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The Case for Uninterpretable Machine Learning
Machine learning excels because it's not interpretable. Not in spite of it.
Interpretability is a constraint.1
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Every constraint shrinks the hypothesis space of models, making it less likely to find the best-performing one.
The deep learning revolution, sparked by AlexNet in 2012, showcased this. Designed for flexibility rather than interpretability, it dominated the ImageNet computer vision challenge. This trend extends to other fields like tabular prediction, where gradient-boosted trees like xgboost reign, and language modeling, in the grasp of transformers.
Embracing complexity reflects the intricacies of real-world tasks that seem to lack simple rules or semantics. And that means dropping interpretability.
Relying on flexible models such as neural networks and regulating them captures this complexity effectively. Computer scientists have fully embraced this complexity and taken over the steering wheel from statisticians for machine learning.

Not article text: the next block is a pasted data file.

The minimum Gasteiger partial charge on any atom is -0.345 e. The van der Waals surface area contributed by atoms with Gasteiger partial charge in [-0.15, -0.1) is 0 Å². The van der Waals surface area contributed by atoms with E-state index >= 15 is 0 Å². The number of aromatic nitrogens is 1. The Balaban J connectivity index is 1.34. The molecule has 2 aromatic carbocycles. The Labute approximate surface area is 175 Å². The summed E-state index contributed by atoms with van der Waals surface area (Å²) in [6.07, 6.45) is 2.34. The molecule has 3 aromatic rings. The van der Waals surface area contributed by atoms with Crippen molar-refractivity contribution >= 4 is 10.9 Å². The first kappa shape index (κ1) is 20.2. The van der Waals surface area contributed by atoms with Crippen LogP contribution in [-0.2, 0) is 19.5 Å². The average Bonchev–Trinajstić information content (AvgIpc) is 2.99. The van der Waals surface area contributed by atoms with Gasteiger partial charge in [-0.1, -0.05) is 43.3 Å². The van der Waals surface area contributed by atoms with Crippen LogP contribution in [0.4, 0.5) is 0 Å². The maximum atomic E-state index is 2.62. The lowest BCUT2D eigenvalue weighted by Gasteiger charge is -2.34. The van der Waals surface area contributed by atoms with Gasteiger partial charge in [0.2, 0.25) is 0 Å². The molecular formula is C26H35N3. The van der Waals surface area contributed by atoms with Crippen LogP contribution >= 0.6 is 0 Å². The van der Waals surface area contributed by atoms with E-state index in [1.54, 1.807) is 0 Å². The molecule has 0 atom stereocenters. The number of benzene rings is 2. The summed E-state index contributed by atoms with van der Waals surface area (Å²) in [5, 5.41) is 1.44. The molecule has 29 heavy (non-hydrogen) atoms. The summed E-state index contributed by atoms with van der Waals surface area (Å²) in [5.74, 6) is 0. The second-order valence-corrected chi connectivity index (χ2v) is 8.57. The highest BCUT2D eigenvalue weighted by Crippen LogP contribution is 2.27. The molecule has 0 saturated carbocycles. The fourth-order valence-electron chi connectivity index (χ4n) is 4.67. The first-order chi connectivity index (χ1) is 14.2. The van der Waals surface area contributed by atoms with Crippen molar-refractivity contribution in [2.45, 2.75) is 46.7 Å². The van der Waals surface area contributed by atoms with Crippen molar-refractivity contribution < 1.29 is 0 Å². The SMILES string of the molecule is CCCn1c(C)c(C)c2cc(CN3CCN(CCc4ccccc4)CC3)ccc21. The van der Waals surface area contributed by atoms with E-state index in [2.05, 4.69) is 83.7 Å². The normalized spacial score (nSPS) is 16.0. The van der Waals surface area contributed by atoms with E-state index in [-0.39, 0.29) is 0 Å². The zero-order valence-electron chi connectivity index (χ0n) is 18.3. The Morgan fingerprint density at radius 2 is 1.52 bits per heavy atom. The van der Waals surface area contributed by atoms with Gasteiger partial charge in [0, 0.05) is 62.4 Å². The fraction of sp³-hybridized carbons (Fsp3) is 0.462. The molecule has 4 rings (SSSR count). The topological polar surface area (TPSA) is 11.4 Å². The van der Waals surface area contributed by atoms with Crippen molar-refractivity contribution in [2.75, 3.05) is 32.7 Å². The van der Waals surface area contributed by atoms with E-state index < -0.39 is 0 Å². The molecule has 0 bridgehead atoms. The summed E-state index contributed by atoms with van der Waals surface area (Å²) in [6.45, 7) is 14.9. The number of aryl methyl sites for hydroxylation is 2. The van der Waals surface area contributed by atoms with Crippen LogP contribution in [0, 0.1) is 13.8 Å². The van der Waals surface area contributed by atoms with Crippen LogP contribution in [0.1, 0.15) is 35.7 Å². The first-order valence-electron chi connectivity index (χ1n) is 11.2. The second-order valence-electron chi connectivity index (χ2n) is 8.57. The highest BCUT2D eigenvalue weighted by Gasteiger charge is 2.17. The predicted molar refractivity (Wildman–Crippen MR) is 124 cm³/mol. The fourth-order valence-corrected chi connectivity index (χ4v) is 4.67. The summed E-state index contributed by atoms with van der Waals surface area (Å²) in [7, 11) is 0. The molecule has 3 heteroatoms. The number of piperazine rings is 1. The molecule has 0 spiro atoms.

Interpretable models can still outperform complex ones, especially with smaller tabular datasets where strong inductive biases help. And when they do, it’s great! Simpler models are preferable for easier debugging, auditing, and communication. However, if you're agnostic about model selection, you must be open to the likelihood that a complex model could emerge as the best performer.
Some ML researchers and experts have taken this thinking to the extreme saying that we don’t need interpretability at all. However, embracing complexity doesn’t require abandoning all attempts to understand the model.
I’m a big fan of post-hoc interpretation methods because they are applied to the models after training. So they don’t interfere with the embrace of complexity that is the secret sauce of machine learning. But the post-hoc approach also means we have to let go of the hope of fully understanding or reconstructing the models. Post-hoc methods can only offer summaries of how the models behave.
The AlexNet team also took this route, studying the activation patterns of neurons. But only after model training. Performance was the priority.
Except for post-hoc interpretation methods as they are applied after the model is trained and don’t interfere with model training and selection.